Just when you catch the linear threads in Chelsey van der Munnik’s poems— “January, “The Only,” “Told Me”—they shift and pull you in and in.Read more.
Takáts Márk retells the myth of Icarus in the poem “The Stars and Icarus,” with an ingenious twist that can’t help but make you laugh at the irony. And in the companion poem “Out of Order”? Oh, the hubris of the poet’s ego.Read more.
The pathos in Sarai Seekamp’s trilogy of poems “I Can’t Find My Brother” is apparent on first reading, but read them over and over and you might find yourself weeping.Read more.
Jordan Lindsey has a passion for poetic expression, which becomes clear as he blends form and content in one meaningful whole. See: “Swim in the Light.”Read more.
Sergio A. Ortiz paints his poetry with recurring images of birds and old trees and abstractions like desperation and desire, or “The roof” to cure loneliness where the poet “loved a man while dancing.”Read more.
In the poem “Crossing the Golden Gate Bridge” by Elizabeth Elliott, the driver depends on the cables that hold up the bridge suspended “like belief in a higher power,” but fear of the big earthquake lingers. What then?Read more.
The push and pull in Samuel Cole’s “2 Regular & 26 Long” reaches deep between the married Mitch and Victoria, who play an alphabet computer game which Victoria has compiled and which Mitch can hardly bear.Read more.
“In The Past,” Maria Savva takes us into in the lives of Roger Bainsford and Paul Squires who have “issues” from the past. One wants a job; the other gives it. It is a synchronous moment in the lives of both.Read more.
You would be forgiven if you read “Nobody’s Daughter” as fiction. It is, however, an essay. Either way, the subject is difficult to absorb but absorb you must to feel the full impact.Read more.
The word “mean” connotes “cruel,” “nasty,” or “malicious,” but Yalei Wang proposes a different way of looking at the word, and doesn’t apologize for “living life without getting caught in the weeds of emotion.”Read more.
An existential disquisition on the ultimate question: “Why are we here?” Doubting his teaching career, Martin returns to the novel Moby Dick to seek an answer to this perennial question. Perhaps in the end, it is unanswerable like “insight joined to silence.”Read more.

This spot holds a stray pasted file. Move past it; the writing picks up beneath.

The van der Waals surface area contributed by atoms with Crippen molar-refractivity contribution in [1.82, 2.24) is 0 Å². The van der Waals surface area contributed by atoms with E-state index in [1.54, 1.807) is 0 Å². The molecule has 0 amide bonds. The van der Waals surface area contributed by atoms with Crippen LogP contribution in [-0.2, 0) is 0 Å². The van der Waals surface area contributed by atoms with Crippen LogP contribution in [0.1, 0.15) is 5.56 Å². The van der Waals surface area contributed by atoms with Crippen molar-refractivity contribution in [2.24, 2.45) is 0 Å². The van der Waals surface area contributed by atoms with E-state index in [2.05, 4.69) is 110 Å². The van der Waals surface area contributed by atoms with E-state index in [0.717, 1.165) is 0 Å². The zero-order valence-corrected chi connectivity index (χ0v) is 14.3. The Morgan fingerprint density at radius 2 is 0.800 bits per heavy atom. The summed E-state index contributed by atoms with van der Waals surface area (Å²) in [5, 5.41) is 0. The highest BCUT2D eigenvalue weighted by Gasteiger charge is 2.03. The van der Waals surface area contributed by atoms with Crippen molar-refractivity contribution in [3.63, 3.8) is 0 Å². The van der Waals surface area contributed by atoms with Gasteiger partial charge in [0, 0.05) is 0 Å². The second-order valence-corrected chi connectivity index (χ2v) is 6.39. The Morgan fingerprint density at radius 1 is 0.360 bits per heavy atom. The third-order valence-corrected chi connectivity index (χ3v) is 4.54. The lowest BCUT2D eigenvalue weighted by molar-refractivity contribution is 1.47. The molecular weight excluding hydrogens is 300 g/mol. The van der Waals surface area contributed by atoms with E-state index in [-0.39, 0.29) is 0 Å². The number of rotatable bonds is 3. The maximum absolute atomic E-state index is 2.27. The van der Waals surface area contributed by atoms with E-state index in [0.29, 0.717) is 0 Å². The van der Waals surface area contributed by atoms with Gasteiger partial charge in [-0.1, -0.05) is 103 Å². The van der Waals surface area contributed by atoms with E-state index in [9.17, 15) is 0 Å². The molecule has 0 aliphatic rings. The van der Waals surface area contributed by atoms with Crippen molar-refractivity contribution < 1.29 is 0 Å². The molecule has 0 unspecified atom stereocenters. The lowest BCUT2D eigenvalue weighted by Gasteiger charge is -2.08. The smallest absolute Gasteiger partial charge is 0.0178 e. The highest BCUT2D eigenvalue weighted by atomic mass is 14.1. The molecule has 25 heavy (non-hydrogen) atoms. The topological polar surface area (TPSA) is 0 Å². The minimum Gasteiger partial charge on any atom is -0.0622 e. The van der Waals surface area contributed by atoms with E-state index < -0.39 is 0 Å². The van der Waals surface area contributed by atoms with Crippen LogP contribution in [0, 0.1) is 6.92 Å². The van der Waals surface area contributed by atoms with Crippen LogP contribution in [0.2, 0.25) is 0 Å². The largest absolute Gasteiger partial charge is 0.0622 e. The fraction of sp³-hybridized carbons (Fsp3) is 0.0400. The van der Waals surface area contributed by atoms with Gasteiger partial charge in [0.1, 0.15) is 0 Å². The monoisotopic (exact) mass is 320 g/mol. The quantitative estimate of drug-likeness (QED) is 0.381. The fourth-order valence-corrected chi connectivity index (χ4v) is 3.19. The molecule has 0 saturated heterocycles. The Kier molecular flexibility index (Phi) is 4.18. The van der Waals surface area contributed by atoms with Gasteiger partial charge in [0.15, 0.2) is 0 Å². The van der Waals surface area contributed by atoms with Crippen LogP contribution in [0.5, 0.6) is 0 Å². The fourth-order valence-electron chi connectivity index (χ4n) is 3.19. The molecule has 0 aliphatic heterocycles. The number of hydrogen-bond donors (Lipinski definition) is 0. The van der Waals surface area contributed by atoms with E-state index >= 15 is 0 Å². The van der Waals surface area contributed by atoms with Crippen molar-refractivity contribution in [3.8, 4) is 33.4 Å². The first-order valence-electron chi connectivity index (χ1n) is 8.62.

Carter Vance lays out a trenchant analysis of Donald Trump’s victory in the 2016 presidential contest. He takes stock of his own position and concludes that the media must help to bring the opposing worlds “into conversation with each other.”Read more.
Chris, the main character in Last Night in Granada, takes Ambien at night to mitigate the effects of anxiety, depression, and insomnia. To avoid the panic attacks that inevitably punish him when he gets anxious, he reflects on the four months he studied in Granada, Spain, during his junior year in college. He fell in love with Vera, the girl he met there, and together they fell in love with the city of Granada. It was the happiest time in his life. In Chapter 2 we meet Chris in his apartment in Westmont, Chicago, dealing with the cold weather and his insomnia. When he senses the anxiety begin to take hold, he reflects on the places he and Vera explored together: Granada and the Alhambra, but also “Madrid, Toledo, Sevilla, Barcelona, Nerja, Almeria, Cabo de Gata, Guejar Sierra.” We also learn about Chris’ favorite poet, Frederico Garcia Lorca, who plays an essential role in Last Night in Granada. This novel is a love story—between Chris and Vera and Granada—and the narration is deeply satisfying.Read more.
It is thirty years after the 2020 Plague, or WW III, and Waverly Nelson is lying on the gunmetal metal leg of the bearded sculpture The Awakening half-buried in sand. Around her neck is a ladybug-shaped pendant, a product of her company Cis-Star Technologies that patented the VEE—Virtual Energy Emissions technology producing holographic images. Waverly Nelson’s personal pendant is a prototype that can move data around in mid-air. This morning before dawn she is activating the message that will derail the election of Marshall Danforth after years of manipulating his political career.Read more.